Ways of Seeing Kate Bush

Harari’s images are not so much windows unto an inner soul or even openings to the performer’s penchant for the conspicuously odd, but rather hopes for the undisclosed.

There may not be much more to say about Kate Bush at this point. But there’s now more of her to see. Renowned music celebrity photographer Guido Harari — collaborator with John Lennon, Lou Reed, Bob Dylan, Andrea Bocelli, and more — has put together The Kate Inside, a collection of more than 300 images taken of Bush between 1982 and 1993, many off the set impromptu shots. The book also includes some of Kate’s hand-written notes reproduced in glossy form. Published by Wall of Sound Gallery in two separate limited editions (De Luxe and Regular), it has been available through advanced order, and was recently celebrated with a free exhibit in South London at Art Bermondsey Project Space.

Trying to capture The Real Kate Bush is no small challenge. If the performer is not resistant to such exposure, she is at least famously selective — as well as pretty smart — about cultivating it. This savvy distance to publicity reflects not just Bush’s preference for personal privacy, but also the artistic autonomy of her haute-bourgeois appeal. Thus, while The Kate Inside’s title may suggest an encounter of sorts reminiscent of a gendered platitude — Bush as sacred space, and Harari as objectifying male gaze — the very ideas of insider perspective made accessible to all by a looking glass is increasingly difficult to sustain in a world of hyper-connectivity. Indeed, that Harari’s images were taken in the pre-Napster age of MTV, Rolling Stone, and film only ensconces the project — and not just the pop star — in nostalgia.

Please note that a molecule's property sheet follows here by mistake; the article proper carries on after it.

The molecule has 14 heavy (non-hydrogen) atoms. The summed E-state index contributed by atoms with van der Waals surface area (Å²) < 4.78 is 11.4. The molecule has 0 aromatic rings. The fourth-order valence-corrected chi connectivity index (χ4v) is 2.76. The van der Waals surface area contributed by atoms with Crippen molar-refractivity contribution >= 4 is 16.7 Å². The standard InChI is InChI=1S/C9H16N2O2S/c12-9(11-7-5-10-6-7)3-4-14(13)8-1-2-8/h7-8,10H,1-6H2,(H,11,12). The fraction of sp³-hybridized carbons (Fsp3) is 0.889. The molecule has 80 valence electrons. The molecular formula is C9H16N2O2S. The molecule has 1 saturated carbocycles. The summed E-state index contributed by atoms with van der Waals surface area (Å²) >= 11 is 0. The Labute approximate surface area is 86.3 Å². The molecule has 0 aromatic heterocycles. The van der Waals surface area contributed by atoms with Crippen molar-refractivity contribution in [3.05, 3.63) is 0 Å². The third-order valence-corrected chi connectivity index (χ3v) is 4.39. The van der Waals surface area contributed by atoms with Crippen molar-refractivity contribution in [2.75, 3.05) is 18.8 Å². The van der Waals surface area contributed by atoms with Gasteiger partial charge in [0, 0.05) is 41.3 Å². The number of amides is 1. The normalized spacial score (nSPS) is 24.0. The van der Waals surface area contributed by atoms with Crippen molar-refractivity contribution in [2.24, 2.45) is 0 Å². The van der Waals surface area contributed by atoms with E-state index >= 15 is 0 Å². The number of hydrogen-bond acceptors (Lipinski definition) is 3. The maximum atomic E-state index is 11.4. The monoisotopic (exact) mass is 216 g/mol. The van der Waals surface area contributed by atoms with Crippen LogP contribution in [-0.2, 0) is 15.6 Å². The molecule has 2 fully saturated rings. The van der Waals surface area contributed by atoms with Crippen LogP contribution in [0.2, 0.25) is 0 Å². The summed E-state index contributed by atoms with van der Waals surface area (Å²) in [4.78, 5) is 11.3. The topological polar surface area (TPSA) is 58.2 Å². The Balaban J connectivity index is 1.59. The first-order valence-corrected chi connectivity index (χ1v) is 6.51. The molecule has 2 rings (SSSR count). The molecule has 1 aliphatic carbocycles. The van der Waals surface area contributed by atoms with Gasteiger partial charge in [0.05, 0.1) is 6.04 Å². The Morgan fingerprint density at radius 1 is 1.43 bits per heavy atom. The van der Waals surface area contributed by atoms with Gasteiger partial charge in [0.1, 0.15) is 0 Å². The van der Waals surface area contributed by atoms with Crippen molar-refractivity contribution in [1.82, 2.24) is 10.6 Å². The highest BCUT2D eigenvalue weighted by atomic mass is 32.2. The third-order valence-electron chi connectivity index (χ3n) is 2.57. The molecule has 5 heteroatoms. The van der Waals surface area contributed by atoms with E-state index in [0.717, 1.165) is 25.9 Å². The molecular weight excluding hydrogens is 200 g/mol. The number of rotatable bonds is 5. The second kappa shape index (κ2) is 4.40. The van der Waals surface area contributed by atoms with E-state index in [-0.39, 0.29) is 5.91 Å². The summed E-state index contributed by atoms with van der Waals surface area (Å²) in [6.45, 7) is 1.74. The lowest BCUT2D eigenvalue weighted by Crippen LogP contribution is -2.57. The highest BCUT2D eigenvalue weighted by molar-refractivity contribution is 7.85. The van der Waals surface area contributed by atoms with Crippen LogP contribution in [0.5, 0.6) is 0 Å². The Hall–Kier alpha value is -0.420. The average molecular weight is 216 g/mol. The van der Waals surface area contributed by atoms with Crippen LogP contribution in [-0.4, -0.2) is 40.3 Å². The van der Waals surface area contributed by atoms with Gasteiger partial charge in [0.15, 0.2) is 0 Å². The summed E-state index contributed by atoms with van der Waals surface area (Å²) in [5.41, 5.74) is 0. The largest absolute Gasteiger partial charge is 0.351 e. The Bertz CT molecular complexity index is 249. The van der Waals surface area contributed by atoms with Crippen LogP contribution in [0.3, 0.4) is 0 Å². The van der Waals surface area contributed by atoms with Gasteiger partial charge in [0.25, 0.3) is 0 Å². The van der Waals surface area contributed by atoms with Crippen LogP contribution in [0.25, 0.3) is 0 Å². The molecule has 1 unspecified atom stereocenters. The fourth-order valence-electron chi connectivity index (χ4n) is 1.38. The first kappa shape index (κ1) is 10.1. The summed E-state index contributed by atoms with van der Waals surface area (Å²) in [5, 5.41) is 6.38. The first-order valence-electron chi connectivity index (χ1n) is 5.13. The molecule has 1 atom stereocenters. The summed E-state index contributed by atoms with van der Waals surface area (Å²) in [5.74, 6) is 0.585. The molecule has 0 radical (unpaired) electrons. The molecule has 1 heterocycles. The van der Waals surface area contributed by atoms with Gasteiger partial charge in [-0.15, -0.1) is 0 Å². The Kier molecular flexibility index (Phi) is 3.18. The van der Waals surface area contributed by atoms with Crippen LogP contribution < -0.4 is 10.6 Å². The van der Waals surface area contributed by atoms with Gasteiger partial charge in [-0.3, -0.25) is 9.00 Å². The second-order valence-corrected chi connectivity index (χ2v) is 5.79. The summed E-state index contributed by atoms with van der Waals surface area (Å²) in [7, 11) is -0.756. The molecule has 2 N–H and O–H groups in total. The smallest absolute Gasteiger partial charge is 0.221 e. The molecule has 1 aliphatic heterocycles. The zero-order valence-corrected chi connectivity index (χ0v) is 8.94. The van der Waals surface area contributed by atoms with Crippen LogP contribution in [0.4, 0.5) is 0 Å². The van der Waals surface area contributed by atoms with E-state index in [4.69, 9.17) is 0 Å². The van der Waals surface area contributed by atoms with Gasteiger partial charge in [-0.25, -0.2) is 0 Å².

Judging from several images on my laptop — a poor substitute perhaps but still how most of us will see it — The Kate Inside looks like something between an archive of alternate publicity promos, and a classic case of pop culture iconography presented in its most lustrous form: voyeuristic yet artsy, tidy, and ultimately poised. The revelatory pretenses of this kind of photography (the kind shown in the work of Annie Leibovitz), derive from candid set-ups and representations of high-profile subjects, who are sometimes bored, sometimes just horsing around, but always focused upon for the cult of the subject.

Yet if the status of The Real is itself ever interrogated, then there may not be much to see in these images other than a simulacrum of their subject.